This pre-clinical research group headed by Ingo Willuhn is embedded in a larger clinical research team at the AMC Psychiatry and driven by the central question: “How do we control our behavior?”. The Neuromodulation and Behavior group is specifically interested in “compulsivity” and the effects of “deep-brain stimulation” on compulsive behavior.
What is compulsivity? Compulsivity is behavior that we perform despite the unwillingness to act or despite its negative outcome. Compulsive behavior is often performed persistently and repetitively and is characterized by the incapacity of altering our behavior according to an intended plan. But how does compulsivity develop? What is its neurobiological basis? To answer these questions, we investigate different aspects of compulsivity (i.e., habit formation, response inflexibility, loss of voluntary control, and aggravation by stress and anxiety) and measure neuronal activity in the brain simultaneously.
Compulsivity is a core feature in several neuropsychiatric disorders, such as obsessive-compulsive disorder (OCD), addiction, eating disorders, and impulsivity disorders. In therapy-resistant cases of a number of neurological and psychiatric disorders, deep-brain stimulation (DBS) has been shown to be effective. However, despite extensive clinical and experimental research, our understanding of the mechanisms of action of DBS is still limited.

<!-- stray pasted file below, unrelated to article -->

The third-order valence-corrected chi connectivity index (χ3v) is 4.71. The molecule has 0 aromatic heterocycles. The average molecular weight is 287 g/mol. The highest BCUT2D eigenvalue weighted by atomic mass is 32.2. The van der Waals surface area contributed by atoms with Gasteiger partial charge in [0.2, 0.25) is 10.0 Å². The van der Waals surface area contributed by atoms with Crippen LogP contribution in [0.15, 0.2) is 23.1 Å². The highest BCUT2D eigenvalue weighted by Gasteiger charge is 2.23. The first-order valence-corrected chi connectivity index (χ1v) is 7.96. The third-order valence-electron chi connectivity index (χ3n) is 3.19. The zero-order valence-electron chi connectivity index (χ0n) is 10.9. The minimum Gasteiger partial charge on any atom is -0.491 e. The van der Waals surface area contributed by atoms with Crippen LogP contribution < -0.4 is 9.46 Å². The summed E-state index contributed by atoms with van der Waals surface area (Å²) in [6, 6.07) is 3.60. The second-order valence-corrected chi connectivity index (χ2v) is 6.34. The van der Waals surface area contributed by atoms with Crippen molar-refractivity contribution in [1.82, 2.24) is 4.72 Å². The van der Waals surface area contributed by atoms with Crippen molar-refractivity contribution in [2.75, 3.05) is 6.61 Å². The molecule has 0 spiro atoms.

How does deep-brain stimulation (DBS) affect compulsivity? What is the neurobiological basis of the therapeutic effects of high-frequency stimulation in psychiatric disorders? What are the best and safest brain targets for changing pathological behavior in OCD, addiction, anxiety and eating disorders? As these disorders are characterized by profound behavioral alterations due to disturbances of affect, motivation and cognition, our research is focused on neurobiological substrates of motivational behavior in general.
Our group is embedded in the larger research team of Professor Damiaan Denys (chair of the Department of Psychiatry at the Amsterdam Medical Center, AMC) and therefore has close ties with clinicians and clinical researchers, providing optimal conditions for a translational and multidisciplinary approach. Specifically, we translate clinical findings from studies in humans into relevant animal models, and vice versa we aim to apply the conclusions from our basic science findings in the clinical setting. Our research tools include behavioral (e.g., signal attenuation, Vogel conflict) and genetic (SAPAP3 mice) animal models and methods for intracerebral stimulation (e.g., DBS, optogenetics, pharmacogenetics) in freely moving rodents, in combination with tests for emotional and cognitive behavior (in set-ups such as elevated plus maze and operant chambers), neurochemical measurements (e.g., microdialysis, fast-scan cyclic voltammetry), and electrophysiological recordings (single-unit activity and local field potentials (LFPs) combined with simultaneous reverse dialysis). Furthermore, we established pharmacologic and functional magnetic resonance imaging (phMRI and fMRI) in rodents to detect the effects of drugs, DBS, and optical stimulation throughout the brain.